“Putting that into a current perspective, we are an attractive side with attack very much part of our philosophy. Guys like Danny Care and Marcus Smith are rugby geniuses and two of the hardest working and most professional men in the game. But they’re humble too; they appreciate the work of the tight five and they know that unless we fire as a unit, then they cannot do the things they do.

“I’d like to think I bring a degree of physical focus to that part of Quins. I am well aware of my role and of the things I do well: the mauling, hitting rucks, the short carries, making my tackles and of course, anchoring the scrum behind my big boet Will Collier!

“But believe it or not, I’m loving the attacking ethos of the team and getting much more confident and expressive with ball in hand. We are always learning and evolving as a team and I’m very open about the fact that my ball skills have improved greatly since being here, as a result of our philosophy and the guys we have around us leading that part of the game.”

Beating Bordeaux

Last Saturday, we saw one of the best Quins performances in Europe when they toppled Bordeaux at home by a single point to confound the pundits.

Herbst wasn’t in the starting side but was named at the last minute as Joe Launchbury pulled up with a muscular issue, leaving the former Bull facing a 60-minute shift in the searing heat.

Whilst much has been made of the ‘swing the bat’ mantra that Quins adopted before the match, Herbst points to a moment when he believed he knew that Bordeaux were there for the taking.

“In truth, both Joe and I were carrying knocks, and we didn’t really know which one would play,” Herbst said.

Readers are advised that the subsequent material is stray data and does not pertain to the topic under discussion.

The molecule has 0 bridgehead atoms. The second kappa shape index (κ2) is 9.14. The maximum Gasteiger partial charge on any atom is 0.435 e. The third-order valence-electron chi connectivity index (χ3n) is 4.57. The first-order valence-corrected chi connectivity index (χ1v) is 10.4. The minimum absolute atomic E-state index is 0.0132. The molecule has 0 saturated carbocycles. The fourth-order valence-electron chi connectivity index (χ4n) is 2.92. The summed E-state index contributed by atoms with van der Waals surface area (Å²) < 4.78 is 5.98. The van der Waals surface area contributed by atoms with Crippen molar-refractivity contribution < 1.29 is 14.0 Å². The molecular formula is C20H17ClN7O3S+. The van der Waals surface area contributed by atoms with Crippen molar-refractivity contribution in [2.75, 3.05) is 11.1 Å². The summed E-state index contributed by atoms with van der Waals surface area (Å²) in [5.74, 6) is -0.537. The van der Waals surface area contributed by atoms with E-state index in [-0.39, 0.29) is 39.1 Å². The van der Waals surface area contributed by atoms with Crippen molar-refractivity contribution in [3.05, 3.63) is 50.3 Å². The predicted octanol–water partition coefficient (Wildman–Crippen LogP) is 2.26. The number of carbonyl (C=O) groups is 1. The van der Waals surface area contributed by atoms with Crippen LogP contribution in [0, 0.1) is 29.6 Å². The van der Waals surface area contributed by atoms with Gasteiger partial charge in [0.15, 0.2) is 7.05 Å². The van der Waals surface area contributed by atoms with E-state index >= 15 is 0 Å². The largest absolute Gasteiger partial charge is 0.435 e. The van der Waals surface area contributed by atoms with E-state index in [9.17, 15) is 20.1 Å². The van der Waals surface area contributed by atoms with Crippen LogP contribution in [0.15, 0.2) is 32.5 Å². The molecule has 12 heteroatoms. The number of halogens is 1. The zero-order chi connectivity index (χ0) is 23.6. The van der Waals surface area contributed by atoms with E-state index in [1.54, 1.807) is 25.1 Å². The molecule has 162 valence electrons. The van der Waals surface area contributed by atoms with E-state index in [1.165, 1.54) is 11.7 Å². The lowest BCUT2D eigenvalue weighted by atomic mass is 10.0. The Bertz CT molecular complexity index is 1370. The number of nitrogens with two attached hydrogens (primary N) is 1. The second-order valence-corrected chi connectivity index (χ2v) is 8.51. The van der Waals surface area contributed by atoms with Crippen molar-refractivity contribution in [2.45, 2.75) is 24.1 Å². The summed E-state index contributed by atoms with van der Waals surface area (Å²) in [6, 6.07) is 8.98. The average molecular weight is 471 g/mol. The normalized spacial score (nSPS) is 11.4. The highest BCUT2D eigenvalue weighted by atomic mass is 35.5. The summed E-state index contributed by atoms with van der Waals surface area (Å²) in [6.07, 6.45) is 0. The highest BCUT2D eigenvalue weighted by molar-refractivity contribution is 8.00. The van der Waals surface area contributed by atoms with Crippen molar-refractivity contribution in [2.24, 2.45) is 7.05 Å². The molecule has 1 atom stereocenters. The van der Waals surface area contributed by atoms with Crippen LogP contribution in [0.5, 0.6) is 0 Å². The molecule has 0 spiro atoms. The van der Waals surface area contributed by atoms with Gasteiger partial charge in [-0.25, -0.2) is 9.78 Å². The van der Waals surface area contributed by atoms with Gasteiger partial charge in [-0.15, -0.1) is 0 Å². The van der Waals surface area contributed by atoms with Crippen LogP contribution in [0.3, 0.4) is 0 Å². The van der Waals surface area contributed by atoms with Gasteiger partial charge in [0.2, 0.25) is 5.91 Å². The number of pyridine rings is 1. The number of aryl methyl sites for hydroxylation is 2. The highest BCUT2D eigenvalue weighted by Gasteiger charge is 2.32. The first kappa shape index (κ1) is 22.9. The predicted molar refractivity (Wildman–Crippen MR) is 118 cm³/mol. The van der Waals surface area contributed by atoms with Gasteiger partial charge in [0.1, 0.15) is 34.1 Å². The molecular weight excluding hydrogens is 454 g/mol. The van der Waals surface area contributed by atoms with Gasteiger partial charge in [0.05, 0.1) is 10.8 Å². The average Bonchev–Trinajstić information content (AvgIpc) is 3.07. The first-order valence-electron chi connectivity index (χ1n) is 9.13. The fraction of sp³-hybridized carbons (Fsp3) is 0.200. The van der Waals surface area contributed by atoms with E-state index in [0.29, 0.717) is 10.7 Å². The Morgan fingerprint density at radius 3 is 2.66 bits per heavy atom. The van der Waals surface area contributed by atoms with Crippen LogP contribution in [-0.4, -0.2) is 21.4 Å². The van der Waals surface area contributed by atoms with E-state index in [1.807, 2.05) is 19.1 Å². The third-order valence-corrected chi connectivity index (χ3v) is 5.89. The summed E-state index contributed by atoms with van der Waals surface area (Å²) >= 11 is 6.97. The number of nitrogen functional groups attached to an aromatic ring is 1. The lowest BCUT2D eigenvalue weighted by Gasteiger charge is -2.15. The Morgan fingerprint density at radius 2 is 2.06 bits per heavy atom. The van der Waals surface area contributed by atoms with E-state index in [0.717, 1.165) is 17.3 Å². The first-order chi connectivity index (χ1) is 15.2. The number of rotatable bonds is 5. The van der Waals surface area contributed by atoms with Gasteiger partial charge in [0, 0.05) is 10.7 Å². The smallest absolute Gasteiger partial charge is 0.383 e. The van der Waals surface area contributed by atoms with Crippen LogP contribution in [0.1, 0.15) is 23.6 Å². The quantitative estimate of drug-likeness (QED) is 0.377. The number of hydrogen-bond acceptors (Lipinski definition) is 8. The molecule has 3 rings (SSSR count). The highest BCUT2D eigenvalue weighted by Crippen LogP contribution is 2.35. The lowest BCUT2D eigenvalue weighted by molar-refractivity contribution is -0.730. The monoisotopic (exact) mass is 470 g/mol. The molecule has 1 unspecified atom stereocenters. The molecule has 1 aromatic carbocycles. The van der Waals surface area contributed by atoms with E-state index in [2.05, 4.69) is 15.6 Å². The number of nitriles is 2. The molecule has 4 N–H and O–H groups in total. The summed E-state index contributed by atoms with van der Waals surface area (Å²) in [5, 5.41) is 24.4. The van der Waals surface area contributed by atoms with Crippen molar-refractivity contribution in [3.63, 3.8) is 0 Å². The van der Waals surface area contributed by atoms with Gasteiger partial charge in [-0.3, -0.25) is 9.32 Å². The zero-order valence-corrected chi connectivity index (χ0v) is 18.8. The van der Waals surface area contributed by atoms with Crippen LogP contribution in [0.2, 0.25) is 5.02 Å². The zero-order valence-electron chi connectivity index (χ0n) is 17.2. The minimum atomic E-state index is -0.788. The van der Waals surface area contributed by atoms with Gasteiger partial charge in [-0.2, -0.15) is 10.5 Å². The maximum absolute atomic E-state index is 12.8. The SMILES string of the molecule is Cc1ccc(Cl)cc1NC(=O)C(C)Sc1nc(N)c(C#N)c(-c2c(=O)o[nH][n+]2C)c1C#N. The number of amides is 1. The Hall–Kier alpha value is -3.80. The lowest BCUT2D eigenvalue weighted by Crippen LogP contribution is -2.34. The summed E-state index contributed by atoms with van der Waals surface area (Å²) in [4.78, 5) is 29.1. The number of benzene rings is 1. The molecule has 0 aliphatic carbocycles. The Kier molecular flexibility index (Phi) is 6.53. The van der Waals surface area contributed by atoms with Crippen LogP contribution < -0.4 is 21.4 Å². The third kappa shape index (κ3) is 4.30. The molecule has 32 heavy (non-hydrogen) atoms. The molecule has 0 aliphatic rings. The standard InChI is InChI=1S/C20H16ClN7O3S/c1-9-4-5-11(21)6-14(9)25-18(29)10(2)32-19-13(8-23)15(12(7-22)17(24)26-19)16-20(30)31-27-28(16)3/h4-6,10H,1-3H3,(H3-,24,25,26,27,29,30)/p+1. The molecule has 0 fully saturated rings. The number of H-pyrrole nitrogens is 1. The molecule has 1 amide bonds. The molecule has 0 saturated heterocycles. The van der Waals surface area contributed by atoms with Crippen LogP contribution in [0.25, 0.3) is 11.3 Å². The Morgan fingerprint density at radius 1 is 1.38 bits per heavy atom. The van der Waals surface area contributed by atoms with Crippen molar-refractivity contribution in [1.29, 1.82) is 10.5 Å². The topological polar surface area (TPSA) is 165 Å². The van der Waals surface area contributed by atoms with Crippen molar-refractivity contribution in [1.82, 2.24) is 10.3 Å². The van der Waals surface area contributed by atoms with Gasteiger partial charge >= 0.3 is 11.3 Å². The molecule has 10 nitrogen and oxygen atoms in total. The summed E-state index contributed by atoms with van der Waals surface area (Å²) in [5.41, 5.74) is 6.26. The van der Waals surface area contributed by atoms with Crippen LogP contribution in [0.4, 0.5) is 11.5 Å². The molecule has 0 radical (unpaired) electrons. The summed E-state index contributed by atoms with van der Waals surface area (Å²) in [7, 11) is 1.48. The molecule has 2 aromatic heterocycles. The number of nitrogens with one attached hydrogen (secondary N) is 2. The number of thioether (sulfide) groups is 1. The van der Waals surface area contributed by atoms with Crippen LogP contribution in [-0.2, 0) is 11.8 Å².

“But Joe struggled through the warm-up, and I knew I had to get through the game somehow despite carrying a couple of injuries, which wasn’t ideal.

“In the first scrum, we got a little bit of a nudge on. Will Collier is fantastic at staying square and legal to get the drive going, whilst Fin (Baxter) is really skilled at controlling the height and pinching in so we’re all going straight and as one, aiming almost 1 o’clock to stop the natural wheel.

“When we had that third scrum (which led to a penalty, touch kick, a lineout, and the penalty try) and went through them, then I knew we had them upfront. Once we had the platform then we knew we could score and then it was about getting into positions and executing; it was a fantastic 23-man performance, one I’m really proud to be part of.”

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Losing the beard?

Quins’ next European sojourn is a trip to face Toulouse in the semi-finals, a tall order. In addition, their last four Premiership fixtures see them play potential rivals for the play-off in every instance, a schedule that will undoubtedly test the depth of their squad. Herbst is a big believer in playing each game as it comes, but he’s under no illusions as to the magnitude of the tests ahead.

“Sale away on Sunday is going to be a seriously physical game,” Herbst added.

“They’re a big side who pride themselves on power and a direct approach. This is also a must-win for them; they’re short on bonus points so they have to go full tilt at this otherwise their challenge is over, so we know we’re in for an onslaught.

“It’s key we focus on the now rather than projecting beyond because every match we play is effectively a knock-out rugby game, and we can’t afford to have a drop off in the standards we’ve set ourselves otherwise we’ll win nothing.

“For me, I will be happy with one cup, but, if you force me to choose, I was brought up watching those European matches and they have a romance that’s pretty special.

“But I have one worry. I have kind of promised that if we win one, the beard is going, and we’ll do it for charity! I know there’s a queue within the lads to assist with the shave, so I’m just hoping that will happen, that we can raise some funds and rest assured, and that then, the beard can return for next season!”